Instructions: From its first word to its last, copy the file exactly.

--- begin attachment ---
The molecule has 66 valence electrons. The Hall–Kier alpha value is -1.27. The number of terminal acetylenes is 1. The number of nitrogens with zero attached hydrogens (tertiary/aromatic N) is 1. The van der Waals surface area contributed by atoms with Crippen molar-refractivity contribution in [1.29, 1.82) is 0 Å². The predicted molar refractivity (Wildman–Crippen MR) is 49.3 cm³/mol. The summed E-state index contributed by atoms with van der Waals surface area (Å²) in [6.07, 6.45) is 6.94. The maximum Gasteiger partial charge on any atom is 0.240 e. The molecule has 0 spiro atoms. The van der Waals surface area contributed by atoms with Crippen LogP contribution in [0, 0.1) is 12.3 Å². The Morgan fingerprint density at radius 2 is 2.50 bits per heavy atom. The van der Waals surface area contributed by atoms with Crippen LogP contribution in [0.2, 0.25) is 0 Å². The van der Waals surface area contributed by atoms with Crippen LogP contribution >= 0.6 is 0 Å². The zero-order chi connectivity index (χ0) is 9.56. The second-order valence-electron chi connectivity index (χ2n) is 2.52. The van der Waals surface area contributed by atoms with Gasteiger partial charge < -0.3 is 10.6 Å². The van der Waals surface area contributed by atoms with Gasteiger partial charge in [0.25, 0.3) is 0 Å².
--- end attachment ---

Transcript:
The molecule has 66 valence electrons. The Hall–Kier alpha value is -1.27. The number of terminal acetylenes is 1. The number of nitrogens with zero attached hydrogens (tertiary/aromatic N) is 1. The van der Waals surface area contributed by atoms with Crippen molar-refractivity contribution in [1.29, 1.82) is 0 Å². The predicted molar refractivity (Wildman–Crippen MR) is 49.3 cm³/mol. The summed E-state index contributed by atoms with van der Waals surface area (Å²) in [6.07, 6.45) is 6.94. The maximum Gasteiger partial charge on any atom is 0.240 e. The molecule has 0 spiro atoms. The van der Waals surface area contributed by atoms with Crippen LogP contribution in [0, 0.1) is 12.3 Å². The Morgan fingerprint density at radius 2 is 2.50 bits per heavy atom. The van der Waals surface area contributed by atoms with Crippen LogP contribution in [0.2, 0.25) is 0 Å². The van der Waals surface area contributed by atoms with Crippen LogP contribution >= 0.6 is 0 Å². The zero-order chi connectivity index (χ0) is 9.56. The second-order valence-electron chi connectivity index (χ2n) is 2.52. The van der Waals surface area contributed by atoms with Gasteiger partial charge < -0.3 is 10.6 Å². The van der Waals surface area contributed by atoms with Gasteiger partial charge in [0.25, 0.3) is 0 Å².